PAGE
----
Science and the arts are specialized fields that don’t necessarily seem to go hand-in-hand, but in reality both are deeply intertwined and there is a case to be made that they enhance one another. For space researchers searching for life in the cosmos, art has proven a great tool to explore and navigate the unknown final frontier.
SETI, the scientific research institute, has effectively worked with some of the most clever minds in science: astronomers, exoplanet decision specialists, astrochemists. The chair emeritus of SETI, Jill Tarter, thinks scientists should use art to help solve some of their biggest challenges.
“Art gives people an opportunity to think about bigger-picture ideas or think about them in a new way,” says Tarter. She explains that art can help us ask existential questions about ourselves like who we are and is anybody else out there in the universe.
Over ten years ago, Tarter met Charles Lindsay at an event and realized that artists could help scientists become more creative. At SETI, scientists have a notoriously hard time trying to imagine the unimaginable as they search for intelligent life beyond our Earth. That’s because no one knows what life or technology somewhere else would look like. Artists, according to Tarter, can help scientists imagine ideas they hadn’t thought of before.
Linsday and Tarter later devised a plan with another SETI researcher to create art that fuses astral research with creative output. Thus, the artist-in-residence program was born, allowing artists to work closely with scientists who influence them through their research and ideas. The program is designed to not only broaden perspectives, but allow challenging scientific lessons to be more accessible to non-experts and the general public.
By 2010, Lindsay was the first artist to take a residency in the program. During his time there, he worked with astronomer Laurance Doyle, along with researchers from UC Davis and the Alaska Whale Foundation, to create the project, Code Humpback. An art installation, the goal of the project is to examine encrypted signals and interspecies communication through whale vocalizations, morse code and two and three-vector ocean surface interference patterns in the Pacific. Since many people don’t read or study scientific journals regularly, the project allows scientists to present their work to the general public in a captivating and insightful way.
Now that the program has run for a decade, artists and the scientists they work with have taken the opportunity to get creative, producing sculptures, textiles and glass-etched reconstructions of the Kepler space telescope’s view. Tarter herself has worked with film composer Felipe Perez Santiago on the Earthling project to crowdsource sounds from across the globe that will be used to create a soundtrack in the hopes of launching it into space. The music will celebrate cultural diversity while embodying a unifying element. The ideal would be that the music heads with Elon Musk to Mars.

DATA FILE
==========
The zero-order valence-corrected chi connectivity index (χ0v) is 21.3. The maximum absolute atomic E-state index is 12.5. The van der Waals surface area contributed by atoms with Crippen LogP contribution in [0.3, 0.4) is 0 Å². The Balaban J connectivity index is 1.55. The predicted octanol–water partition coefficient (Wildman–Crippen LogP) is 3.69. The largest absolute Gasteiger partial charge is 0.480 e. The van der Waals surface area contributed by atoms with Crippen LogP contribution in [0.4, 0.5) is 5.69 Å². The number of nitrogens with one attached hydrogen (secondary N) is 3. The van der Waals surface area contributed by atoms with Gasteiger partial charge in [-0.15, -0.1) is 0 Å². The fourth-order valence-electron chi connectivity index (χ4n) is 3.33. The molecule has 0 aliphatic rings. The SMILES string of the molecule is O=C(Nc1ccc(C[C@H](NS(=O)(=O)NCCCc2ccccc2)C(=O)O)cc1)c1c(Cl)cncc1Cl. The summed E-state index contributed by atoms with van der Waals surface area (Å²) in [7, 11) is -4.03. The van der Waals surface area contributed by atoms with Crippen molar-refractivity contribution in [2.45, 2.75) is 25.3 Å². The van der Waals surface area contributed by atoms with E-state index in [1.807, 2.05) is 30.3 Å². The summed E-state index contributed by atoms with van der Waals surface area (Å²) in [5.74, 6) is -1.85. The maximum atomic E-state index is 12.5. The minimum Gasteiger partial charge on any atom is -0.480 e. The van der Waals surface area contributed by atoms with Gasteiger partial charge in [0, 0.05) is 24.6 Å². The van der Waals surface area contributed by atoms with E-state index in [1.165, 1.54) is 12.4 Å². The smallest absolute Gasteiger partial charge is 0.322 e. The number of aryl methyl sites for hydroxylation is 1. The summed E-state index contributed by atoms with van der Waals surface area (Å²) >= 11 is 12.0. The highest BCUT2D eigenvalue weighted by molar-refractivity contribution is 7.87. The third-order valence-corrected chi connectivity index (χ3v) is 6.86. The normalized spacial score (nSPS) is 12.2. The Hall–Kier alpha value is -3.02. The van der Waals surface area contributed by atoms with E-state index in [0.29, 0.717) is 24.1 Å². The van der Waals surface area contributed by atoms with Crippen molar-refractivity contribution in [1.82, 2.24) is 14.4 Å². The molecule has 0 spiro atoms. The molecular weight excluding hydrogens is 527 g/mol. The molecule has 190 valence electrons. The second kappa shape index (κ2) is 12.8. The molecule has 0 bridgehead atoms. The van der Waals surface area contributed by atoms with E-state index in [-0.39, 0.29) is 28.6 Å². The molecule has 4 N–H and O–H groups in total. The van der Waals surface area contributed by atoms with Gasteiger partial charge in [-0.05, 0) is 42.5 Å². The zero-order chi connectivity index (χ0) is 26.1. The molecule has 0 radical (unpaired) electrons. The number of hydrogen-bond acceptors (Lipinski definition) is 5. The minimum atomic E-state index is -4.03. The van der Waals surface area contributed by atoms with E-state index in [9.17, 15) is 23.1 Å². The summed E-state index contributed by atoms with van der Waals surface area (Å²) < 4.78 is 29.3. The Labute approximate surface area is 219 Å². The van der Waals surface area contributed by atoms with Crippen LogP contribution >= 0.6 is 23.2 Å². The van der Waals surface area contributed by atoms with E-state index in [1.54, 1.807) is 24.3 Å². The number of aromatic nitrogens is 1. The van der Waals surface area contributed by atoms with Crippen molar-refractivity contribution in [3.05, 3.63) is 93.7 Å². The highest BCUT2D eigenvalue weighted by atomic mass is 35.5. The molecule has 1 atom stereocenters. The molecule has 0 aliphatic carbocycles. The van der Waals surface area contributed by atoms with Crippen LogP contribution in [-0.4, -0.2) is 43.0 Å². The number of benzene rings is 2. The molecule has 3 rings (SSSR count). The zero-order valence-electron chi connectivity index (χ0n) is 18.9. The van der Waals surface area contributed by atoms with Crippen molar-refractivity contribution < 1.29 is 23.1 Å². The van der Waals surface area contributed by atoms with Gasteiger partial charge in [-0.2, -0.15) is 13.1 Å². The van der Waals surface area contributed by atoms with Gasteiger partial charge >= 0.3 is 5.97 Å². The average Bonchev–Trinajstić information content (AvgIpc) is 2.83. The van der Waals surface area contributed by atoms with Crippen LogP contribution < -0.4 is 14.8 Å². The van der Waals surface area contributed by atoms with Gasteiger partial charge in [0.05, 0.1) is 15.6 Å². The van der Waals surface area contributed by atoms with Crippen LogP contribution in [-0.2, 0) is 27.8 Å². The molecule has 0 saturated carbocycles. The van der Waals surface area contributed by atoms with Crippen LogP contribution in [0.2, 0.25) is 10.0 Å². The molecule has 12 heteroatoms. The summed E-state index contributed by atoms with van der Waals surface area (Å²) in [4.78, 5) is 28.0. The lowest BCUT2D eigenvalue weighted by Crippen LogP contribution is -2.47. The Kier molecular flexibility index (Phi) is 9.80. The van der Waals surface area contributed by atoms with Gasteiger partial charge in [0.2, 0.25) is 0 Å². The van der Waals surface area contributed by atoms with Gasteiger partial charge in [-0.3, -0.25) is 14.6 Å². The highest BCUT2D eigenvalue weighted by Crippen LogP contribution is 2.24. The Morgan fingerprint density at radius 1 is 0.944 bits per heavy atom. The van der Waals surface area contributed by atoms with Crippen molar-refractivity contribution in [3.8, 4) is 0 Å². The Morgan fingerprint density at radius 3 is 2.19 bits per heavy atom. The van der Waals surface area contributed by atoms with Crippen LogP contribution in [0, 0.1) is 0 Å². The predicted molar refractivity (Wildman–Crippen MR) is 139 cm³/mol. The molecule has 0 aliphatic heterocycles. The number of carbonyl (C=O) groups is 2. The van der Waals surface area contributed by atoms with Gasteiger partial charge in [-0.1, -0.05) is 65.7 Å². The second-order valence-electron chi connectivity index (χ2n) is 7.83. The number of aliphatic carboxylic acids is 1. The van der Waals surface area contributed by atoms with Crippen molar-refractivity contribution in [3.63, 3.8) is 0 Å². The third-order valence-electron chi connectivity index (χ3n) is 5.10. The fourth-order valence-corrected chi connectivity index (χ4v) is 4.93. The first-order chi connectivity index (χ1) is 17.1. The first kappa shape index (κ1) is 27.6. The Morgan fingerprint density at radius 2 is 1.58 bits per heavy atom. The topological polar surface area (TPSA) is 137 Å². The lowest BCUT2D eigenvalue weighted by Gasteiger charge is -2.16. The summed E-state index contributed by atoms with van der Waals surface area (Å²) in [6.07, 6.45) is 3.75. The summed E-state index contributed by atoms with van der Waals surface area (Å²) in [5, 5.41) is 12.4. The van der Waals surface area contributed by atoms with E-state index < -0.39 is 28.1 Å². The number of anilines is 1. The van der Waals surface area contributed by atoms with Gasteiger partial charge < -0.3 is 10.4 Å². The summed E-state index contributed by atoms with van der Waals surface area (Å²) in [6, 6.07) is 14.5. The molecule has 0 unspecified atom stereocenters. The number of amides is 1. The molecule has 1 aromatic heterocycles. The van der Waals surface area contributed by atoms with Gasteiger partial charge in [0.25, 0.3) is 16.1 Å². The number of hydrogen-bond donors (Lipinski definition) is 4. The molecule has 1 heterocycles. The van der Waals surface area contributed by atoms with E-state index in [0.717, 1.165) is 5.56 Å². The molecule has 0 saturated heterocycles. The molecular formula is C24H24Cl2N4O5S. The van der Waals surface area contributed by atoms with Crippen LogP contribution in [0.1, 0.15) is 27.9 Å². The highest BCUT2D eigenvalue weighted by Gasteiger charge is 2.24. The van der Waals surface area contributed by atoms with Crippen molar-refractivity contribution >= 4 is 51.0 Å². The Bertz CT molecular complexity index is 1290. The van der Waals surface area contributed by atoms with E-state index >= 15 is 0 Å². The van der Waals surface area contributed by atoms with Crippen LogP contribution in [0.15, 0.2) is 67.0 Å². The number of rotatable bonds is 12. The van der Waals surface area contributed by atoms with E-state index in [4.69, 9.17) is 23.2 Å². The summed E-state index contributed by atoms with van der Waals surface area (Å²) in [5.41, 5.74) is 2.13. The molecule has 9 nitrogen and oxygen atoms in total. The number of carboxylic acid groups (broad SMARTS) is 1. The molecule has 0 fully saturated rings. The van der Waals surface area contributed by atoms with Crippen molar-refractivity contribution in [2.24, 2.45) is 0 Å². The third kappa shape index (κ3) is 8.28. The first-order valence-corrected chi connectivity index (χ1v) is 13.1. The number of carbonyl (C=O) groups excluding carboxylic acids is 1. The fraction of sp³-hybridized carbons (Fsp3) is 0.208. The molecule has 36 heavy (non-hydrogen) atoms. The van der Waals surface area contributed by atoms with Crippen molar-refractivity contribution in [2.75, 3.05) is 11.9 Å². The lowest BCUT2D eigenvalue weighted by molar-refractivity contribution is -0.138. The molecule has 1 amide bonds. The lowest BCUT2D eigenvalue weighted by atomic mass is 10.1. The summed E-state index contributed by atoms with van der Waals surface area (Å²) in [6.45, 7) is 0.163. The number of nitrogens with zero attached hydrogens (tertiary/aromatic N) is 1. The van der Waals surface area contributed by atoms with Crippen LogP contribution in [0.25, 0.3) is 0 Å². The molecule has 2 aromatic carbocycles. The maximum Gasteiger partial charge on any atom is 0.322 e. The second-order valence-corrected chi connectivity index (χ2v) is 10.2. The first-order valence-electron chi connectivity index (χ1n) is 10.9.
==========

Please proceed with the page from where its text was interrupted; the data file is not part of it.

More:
The institute’s current artist-in-residence, Zeinab Alhashemi, works with Mark Showalter, a SETI astronomer who previously helped develop NASA’s Cassini mission to Saturn. Sharing common interests in science and art, they both focus on geometry in motion in their projects. Together, they created a kinetic sculpture of two spheres, one steel and one in corten metal, in random shapes until they meet to create one sphere. The movement is subtle. To notice its slow movement, a viewer would have to stand next to the sculpture for a long time. The joint project will be shown at Expo 2020 hosted in the United Arab Emirates starting in October.
Both Alhashemi and Showalter have expressed their partnership in helping them to expand their perspective and insights, allowing them to combine both the right and left side of the brain. One is very technical and mathematical, while the other is creative and has more range for expressing than in the sciences.
Now led by Dorka Keehn of the San Francisco Arts Commission, new artists-in-residence include artist and engineer Xin Liu who seeks to explore time suspended in water; Alfred Darlington, an electronic artist who uses the pseudonym Daedelus and is creating a map using spatial audio; and Jordan Holmes, an engineer, spoken word artist and musician who wants to use the project to develop an interactive storytelling environment.
According to Tarter, the huge vision for the project is to ultimately help change the global perspective to a more cosmic one. She explains that we all have the same curiosities and goal to reach space. Compared to all as-of-yet unknown life forms in space, what unites us is we’re all the same on Earth, hence the title of the project “We’re all Earthlings.” This combination of art and science certainly makes us more complex and more human and it’s these new visual projects that can help all of us understand life on our planet and the potential for understanding life, if not simply the movement, of the universe beyond us.